What's a diluted urine sample and why does it matter? If you're on probation that requires you to submit to mandatory drug or alcohol urine tests, a diluted sample can spell big trouble and put you in violation of your parole. Here's what you need to know about diluted urine samples and probation violations.
How does a lab determine if urine is diluted?
When your urine is tested for the presence of drugs or alcohol, the concentration of the urine is tested. The lab doing the testing will measure the creatinine levels in the urine. Creatinine is a waste product that is naturally eliminated through your urine. At any given time, your urine should have a value between 20-350 milligrams per deciliter of fluid. Anything over 350 mg/dL is "thick" and usually a sign that you haven't been drinking enough fluids or your kidneys aren't functioning properly. Anything below 20mg/dL is considered "dilute" and means that you have more water in your urine than normal.
Here's a curious fact: less than 2% of the human population naturally produces a creatinine level under 20 mg/dL but around 8% of those who face court-ordered testing seem to produce urine with less than 20mg/dL of creatinine.
The reason for that is that some people on probation try to "game" the test results. They learn from their friends, relatives, or even websites, that by drinking a lot of water and sports drinks prior to testing, they'll dilute their urine and make it harder for the lab to detect the drugs or alcohol in their system. At the very least, the diluted urine makes the test results invalid.
Naturally, then, your probation officer's assumption is that you are one of those people who is trying to avoid getting caught violating your parole through the use of drugs and alcohol.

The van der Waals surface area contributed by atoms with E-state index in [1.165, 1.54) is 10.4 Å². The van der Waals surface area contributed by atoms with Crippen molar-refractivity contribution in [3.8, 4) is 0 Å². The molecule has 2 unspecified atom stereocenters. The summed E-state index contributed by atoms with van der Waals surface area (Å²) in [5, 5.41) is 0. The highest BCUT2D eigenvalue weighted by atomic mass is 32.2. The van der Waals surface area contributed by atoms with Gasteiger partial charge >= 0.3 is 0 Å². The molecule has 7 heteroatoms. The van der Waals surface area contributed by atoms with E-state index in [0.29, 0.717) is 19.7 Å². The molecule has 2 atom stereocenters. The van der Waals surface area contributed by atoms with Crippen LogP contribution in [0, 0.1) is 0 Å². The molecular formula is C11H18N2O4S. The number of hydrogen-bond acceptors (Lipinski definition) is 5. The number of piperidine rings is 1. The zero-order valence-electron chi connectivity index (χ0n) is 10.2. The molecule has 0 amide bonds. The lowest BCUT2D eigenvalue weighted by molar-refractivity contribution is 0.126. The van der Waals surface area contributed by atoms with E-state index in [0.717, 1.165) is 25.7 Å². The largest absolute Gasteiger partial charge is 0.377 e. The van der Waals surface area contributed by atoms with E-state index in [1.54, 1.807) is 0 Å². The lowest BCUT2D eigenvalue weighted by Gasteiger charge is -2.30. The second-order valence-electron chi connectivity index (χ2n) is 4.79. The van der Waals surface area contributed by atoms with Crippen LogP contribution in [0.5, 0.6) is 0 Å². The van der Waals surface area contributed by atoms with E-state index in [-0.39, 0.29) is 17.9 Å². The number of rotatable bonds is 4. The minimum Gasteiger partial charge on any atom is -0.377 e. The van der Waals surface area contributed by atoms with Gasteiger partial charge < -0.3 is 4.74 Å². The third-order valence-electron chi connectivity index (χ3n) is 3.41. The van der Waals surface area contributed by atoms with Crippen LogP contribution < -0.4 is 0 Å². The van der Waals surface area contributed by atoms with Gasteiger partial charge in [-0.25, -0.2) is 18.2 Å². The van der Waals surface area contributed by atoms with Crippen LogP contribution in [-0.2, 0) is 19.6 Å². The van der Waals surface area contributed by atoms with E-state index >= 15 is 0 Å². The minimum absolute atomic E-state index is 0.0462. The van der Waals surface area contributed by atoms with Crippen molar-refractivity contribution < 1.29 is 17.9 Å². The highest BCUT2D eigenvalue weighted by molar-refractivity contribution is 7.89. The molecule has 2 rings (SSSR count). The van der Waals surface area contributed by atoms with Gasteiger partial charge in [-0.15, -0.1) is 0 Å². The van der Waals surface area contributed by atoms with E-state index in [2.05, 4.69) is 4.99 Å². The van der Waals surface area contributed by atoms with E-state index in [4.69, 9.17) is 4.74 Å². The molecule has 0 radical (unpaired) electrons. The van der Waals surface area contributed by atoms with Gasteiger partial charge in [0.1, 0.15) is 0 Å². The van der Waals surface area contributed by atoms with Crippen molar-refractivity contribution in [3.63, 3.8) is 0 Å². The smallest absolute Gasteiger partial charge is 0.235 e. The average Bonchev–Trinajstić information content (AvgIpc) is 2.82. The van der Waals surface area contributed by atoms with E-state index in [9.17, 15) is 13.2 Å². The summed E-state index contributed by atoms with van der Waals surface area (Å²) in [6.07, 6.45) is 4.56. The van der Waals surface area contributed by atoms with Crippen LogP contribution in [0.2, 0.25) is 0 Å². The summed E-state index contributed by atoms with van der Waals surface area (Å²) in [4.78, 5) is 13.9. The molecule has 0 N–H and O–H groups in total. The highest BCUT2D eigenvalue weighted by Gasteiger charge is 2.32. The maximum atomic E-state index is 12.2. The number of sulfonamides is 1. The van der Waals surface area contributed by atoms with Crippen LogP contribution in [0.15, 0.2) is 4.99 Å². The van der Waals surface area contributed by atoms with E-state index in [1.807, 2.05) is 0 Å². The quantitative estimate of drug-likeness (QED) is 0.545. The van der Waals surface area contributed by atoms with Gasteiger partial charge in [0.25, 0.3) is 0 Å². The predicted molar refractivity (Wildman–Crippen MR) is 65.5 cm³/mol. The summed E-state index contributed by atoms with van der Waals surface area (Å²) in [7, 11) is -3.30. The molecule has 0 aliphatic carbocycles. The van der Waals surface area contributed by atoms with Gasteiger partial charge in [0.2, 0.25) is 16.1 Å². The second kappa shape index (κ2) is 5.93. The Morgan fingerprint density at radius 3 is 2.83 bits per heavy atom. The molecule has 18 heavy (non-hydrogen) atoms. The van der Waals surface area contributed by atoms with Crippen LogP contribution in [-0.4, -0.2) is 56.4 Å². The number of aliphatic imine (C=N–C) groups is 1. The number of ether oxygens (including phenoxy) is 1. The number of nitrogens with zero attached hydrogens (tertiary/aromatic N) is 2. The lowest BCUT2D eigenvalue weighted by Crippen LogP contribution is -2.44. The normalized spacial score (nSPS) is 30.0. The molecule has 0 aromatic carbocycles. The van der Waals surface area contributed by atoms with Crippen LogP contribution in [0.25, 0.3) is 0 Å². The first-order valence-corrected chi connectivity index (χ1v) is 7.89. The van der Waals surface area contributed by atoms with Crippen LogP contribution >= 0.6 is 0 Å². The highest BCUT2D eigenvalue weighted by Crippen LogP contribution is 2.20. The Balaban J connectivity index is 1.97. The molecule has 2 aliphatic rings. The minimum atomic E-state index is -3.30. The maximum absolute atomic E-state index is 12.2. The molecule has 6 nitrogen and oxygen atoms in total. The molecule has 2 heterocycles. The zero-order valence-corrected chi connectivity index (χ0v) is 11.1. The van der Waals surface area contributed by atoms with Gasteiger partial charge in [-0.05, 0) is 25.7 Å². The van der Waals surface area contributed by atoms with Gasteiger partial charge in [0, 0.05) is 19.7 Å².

How can you defend against a probation violation based on diluted urine?
Clearly, purposefully diluting your urine by drinking a lot of water is a bad idea, because your probation officer doesn't need a positive drug or alcohol test to actually violate you and send you back to jail. The mere fact that your urine came back as diluted is enough to do it.
But what if you're innocent? Can you defend yourself against a charge of violating the terms of your parole and overcome the negative assumption that you tried to cheat? Absolutely. The first thing that you want to do is talk with your attorney so that you can discuss why you might have had diluted urine when you gave the sample. There are a number of perfectly credible, honest reasons for diluted urine:
- You'd been sick recently and were drinking a lot of fluids to combat dehydration.
- You'd received fluids in the hospital recently for dehydration.
- You'd been working out and had consumed a large quantity of sports drinks or water (or both) shortly before you were called to submit to a random urine test.
- You actually are one of those rare humans who routinely produces less creatinine than others.
You are entitled to a hearing before a judge on any probation violation. Your attorney may want to arrange for a second urine test to be taken and measured so that it can be presented to the judge in order to show your (hopefully) normal creatinine levels. If your levels are still abnormally low, your attorney may want you to see a physician to try to determine what could be causing the low creatinine level (or if it is just normal for you).
Depending on the sophistication of the lab tests, it may be impossible to tell why (or with what) your urine was diluted. Your attorney may also be able to argue that there's no evidence that you did anything purposeful to cause the sample to be diluted. The test results themselves may even be in error. At the very least, if this is the first time you've had a diluted sample, your attorney may be able to convince the judge to give you the benefit of the doubt and allow you to submit another sample.
If you find out that your latest urine sample came back flagged for being diluted, don't wait until you are face to face with your probation officer to discuss the issue -- you may find a warrant waiting for you at the probation officer's office. Contact your criminal law attorney right away to see if he or she can help.